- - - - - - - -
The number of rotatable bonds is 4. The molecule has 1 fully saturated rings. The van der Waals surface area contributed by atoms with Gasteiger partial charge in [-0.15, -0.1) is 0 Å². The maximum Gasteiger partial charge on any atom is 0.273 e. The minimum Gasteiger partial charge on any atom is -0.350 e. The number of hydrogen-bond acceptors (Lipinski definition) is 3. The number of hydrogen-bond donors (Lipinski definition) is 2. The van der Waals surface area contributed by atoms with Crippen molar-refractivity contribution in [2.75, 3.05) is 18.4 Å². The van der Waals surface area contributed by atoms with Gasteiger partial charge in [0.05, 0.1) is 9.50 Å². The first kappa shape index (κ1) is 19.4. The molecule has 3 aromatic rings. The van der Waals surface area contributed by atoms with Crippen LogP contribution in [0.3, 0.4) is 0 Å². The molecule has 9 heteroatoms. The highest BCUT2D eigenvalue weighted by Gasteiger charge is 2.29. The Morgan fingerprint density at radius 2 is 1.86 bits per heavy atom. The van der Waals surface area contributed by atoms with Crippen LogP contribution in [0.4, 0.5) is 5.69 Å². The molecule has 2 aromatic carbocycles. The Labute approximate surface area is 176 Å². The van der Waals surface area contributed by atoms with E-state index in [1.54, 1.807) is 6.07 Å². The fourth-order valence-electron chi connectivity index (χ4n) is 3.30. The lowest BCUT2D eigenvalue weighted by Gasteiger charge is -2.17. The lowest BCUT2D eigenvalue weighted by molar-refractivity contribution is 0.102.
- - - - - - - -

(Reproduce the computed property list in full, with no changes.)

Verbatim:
The number of rotatable bonds is 4. The molecule has 1 fully saturated rings. The van der Waals surface area contributed by atoms with Gasteiger partial charge in [-0.15, -0.1) is 0 Å². The maximum Gasteiger partial charge on any atom is 0.273 e. The minimum Gasteiger partial charge on any atom is -0.350 e. The number of hydrogen-bond acceptors (Lipinski definition) is 3. The number of hydrogen-bond donors (Lipinski definition) is 2. The van der Waals surface area contributed by atoms with Crippen molar-refractivity contribution in [2.75, 3.05) is 18.4 Å². The van der Waals surface area contributed by atoms with Gasteiger partial charge in [0.05, 0.1) is 9.50 Å². The first kappa shape index (κ1) is 19.4. The molecule has 3 aromatic rings. The van der Waals surface area contributed by atoms with Crippen LogP contribution in [0.3, 0.4) is 0 Å². The molecule has 9 heteroatoms. The highest BCUT2D eigenvalue weighted by Gasteiger charge is 2.29. The Morgan fingerprint density at radius 2 is 1.86 bits per heavy atom. The van der Waals surface area contributed by atoms with Crippen LogP contribution in [0.4, 0.5) is 5.69 Å². The molecule has 2 aromatic carbocycles. The Labute approximate surface area is 176 Å². The van der Waals surface area contributed by atoms with E-state index in [1.54, 1.807) is 6.07 Å². The fourth-order valence-electron chi connectivity index (χ4n) is 3.30. The lowest BCUT2D eigenvalue weighted by Gasteiger charge is -2.17. The lowest BCUT2D eigenvalue weighted by molar-refractivity contribution is 0.102.